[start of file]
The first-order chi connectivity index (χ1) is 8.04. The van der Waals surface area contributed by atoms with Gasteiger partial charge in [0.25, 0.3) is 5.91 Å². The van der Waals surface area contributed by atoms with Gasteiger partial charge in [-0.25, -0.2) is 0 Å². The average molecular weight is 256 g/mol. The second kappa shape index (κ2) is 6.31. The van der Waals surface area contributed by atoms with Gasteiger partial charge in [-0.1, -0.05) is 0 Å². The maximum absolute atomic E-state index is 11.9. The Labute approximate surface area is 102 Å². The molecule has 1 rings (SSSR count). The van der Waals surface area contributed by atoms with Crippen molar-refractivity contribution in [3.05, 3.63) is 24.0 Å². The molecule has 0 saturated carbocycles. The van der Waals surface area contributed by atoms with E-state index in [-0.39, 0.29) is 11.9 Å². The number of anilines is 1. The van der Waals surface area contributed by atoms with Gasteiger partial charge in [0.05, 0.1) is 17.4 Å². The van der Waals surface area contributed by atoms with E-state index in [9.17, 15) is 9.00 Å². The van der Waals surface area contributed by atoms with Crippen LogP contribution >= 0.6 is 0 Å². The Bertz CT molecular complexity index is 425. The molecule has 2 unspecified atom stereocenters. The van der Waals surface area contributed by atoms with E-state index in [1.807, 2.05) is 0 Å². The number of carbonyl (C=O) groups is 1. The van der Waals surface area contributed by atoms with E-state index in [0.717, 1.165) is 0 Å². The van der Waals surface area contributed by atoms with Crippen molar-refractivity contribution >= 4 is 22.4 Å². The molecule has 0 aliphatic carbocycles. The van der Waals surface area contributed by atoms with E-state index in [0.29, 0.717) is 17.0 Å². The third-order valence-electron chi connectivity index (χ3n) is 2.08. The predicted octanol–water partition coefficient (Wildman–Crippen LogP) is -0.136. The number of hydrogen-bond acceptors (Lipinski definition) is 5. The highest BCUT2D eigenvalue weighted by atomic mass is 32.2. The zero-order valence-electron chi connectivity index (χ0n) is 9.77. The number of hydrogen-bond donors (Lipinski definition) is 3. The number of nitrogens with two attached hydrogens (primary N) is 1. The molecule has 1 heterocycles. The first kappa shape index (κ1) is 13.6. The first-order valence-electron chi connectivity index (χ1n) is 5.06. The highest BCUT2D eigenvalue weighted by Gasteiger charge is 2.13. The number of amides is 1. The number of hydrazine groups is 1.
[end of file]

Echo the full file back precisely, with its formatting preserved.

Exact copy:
The first-order chi connectivity index (χ1) is 8.04. The van der Waals surface area contributed by atoms with Gasteiger partial charge in [0.25, 0.3) is 5.91 Å². The van der Waals surface area contributed by atoms with Gasteiger partial charge in [-0.25, -0.2) is 0 Å². The average molecular weight is 256 g/mol. The second kappa shape index (κ2) is 6.31. The van der Waals surface area contributed by atoms with Gasteiger partial charge in [-0.1, -0.05) is 0 Å². The maximum absolute atomic E-state index is 11.9. The Labute approximate surface area is 102 Å². The molecule has 1 rings (SSSR count). The van der Waals surface area contributed by atoms with Crippen molar-refractivity contribution in [3.05, 3.63) is 24.0 Å². The molecule has 0 saturated carbocycles. The van der Waals surface area contributed by atoms with E-state index in [-0.39, 0.29) is 11.9 Å². The number of anilines is 1. The van der Waals surface area contributed by atoms with Gasteiger partial charge in [0.05, 0.1) is 17.4 Å². The van der Waals surface area contributed by atoms with E-state index in [9.17, 15) is 9.00 Å². The van der Waals surface area contributed by atoms with Crippen LogP contribution >= 0.6 is 0 Å². The Bertz CT molecular complexity index is 425. The molecule has 2 unspecified atom stereocenters. The van der Waals surface area contributed by atoms with E-state index in [1.807, 2.05) is 0 Å². The number of carbonyl (C=O) groups is 1. The van der Waals surface area contributed by atoms with E-state index in [0.717, 1.165) is 0 Å². The van der Waals surface area contributed by atoms with Crippen molar-refractivity contribution >= 4 is 22.4 Å². The molecule has 0 aliphatic carbocycles. The van der Waals surface area contributed by atoms with E-state index in [0.29, 0.717) is 17.0 Å². The third-order valence-electron chi connectivity index (χ3n) is 2.08. The predicted octanol–water partition coefficient (Wildman–Crippen LogP) is -0.136. The number of hydrogen-bond acceptors (Lipinski definition) is 5. The highest BCUT2D eigenvalue weighted by atomic mass is 32.2. The zero-order valence-electron chi connectivity index (χ0n) is 9.77. The number of hydrogen-bond donors (Lipinski definition) is 3. The number of nitrogens with two attached hydrogens (primary N) is 1. The molecule has 1 heterocycles. The first kappa shape index (κ1) is 13.6. The first-order valence-electron chi connectivity index (χ1n) is 5.06. The highest BCUT2D eigenvalue weighted by Gasteiger charge is 2.13. The number of amides is 1. The number of hydrazine groups is 1.